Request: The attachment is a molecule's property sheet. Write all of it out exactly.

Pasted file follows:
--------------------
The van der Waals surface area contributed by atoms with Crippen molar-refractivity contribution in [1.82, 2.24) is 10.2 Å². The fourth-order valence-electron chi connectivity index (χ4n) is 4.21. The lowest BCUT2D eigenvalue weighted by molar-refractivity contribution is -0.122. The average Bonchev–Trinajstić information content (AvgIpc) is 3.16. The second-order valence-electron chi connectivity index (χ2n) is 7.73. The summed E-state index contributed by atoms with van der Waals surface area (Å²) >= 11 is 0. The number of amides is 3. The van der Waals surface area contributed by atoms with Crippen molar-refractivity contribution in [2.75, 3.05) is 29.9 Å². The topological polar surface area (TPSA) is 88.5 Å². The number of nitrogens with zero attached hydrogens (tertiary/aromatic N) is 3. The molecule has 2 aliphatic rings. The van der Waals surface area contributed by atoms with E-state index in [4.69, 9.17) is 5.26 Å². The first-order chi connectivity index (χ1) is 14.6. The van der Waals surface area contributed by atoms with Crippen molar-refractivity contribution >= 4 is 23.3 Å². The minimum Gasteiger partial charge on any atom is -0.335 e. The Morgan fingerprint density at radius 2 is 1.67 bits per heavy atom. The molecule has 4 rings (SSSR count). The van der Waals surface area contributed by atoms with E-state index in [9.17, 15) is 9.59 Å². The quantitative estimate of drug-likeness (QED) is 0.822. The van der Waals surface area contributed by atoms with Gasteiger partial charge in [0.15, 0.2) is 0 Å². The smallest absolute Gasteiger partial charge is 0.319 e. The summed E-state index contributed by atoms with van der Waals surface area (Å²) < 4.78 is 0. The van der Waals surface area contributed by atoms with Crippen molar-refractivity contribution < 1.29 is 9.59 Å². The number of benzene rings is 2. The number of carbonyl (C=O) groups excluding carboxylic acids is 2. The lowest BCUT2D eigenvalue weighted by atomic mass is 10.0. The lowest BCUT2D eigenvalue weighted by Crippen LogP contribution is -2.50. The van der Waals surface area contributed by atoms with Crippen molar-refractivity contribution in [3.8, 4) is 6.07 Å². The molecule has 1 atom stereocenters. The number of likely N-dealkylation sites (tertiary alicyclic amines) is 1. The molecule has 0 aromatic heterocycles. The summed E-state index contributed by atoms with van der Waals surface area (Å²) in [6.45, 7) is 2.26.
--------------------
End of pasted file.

The van der Waals surface area contributed by atoms with Crippen molar-refractivity contribution in [1.82, 2.24) is 10.2 Å². The fourth-order valence-electron chi connectivity index (χ4n) is 4.21. The lowest BCUT2D eigenvalue weighted by molar-refractivity contribution is -0.122. The average Bonchev–Trinajstić information content (AvgIpc) is 3.16. The second-order valence-electron chi connectivity index (χ2n) is 7.73. The summed E-state index contributed by atoms with van der Waals surface area (Å²) >= 11 is 0. The number of amides is 3. The van der Waals surface area contributed by atoms with Crippen molar-refractivity contribution in [2.75, 3.05) is 29.9 Å². The topological polar surface area (TPSA) is 88.5 Å². The number of nitrogens with zero attached hydrogens (tertiary/aromatic N) is 3. The molecule has 2 aliphatic rings. The van der Waals surface area contributed by atoms with E-state index in [4.69, 9.17) is 5.26 Å². The first-order chi connectivity index (χ1) is 14.6. The van der Waals surface area contributed by atoms with Crippen molar-refractivity contribution >= 4 is 23.3 Å². The minimum Gasteiger partial charge on any atom is -0.335 e. The Morgan fingerprint density at radius 2 is 1.67 bits per heavy atom. The molecule has 4 rings (SSSR count). The van der Waals surface area contributed by atoms with E-state index in [9.17, 15) is 9.59 Å². The quantitative estimate of drug-likeness (QED) is 0.822. The van der Waals surface area contributed by atoms with Gasteiger partial charge in [0.15, 0.2) is 0 Å². The smallest absolute Gasteiger partial charge is 0.319 e. The summed E-state index contributed by atoms with van der Waals surface area (Å²) < 4.78 is 0. The van der Waals surface area contributed by atoms with Crippen molar-refractivity contribution < 1.29 is 9.59 Å². The number of benzene rings is 2. The number of carbonyl (C=O) groups excluding carboxylic acids is 2. The lowest BCUT2D eigenvalue weighted by atomic mass is 10.0. The lowest BCUT2D eigenvalue weighted by Crippen LogP contribution is -2.50. The van der Waals surface area contributed by atoms with Crippen molar-refractivity contribution in [3.8, 4) is 6.07 Å². The molecule has 1 atom stereocenters. The number of likely N-dealkylation sites (tertiary alicyclic amines) is 1. The molecule has 0 aromatic heterocycles. The summed E-state index contributed by atoms with van der Waals surface area (Å²) in [6.45, 7) is 2.26.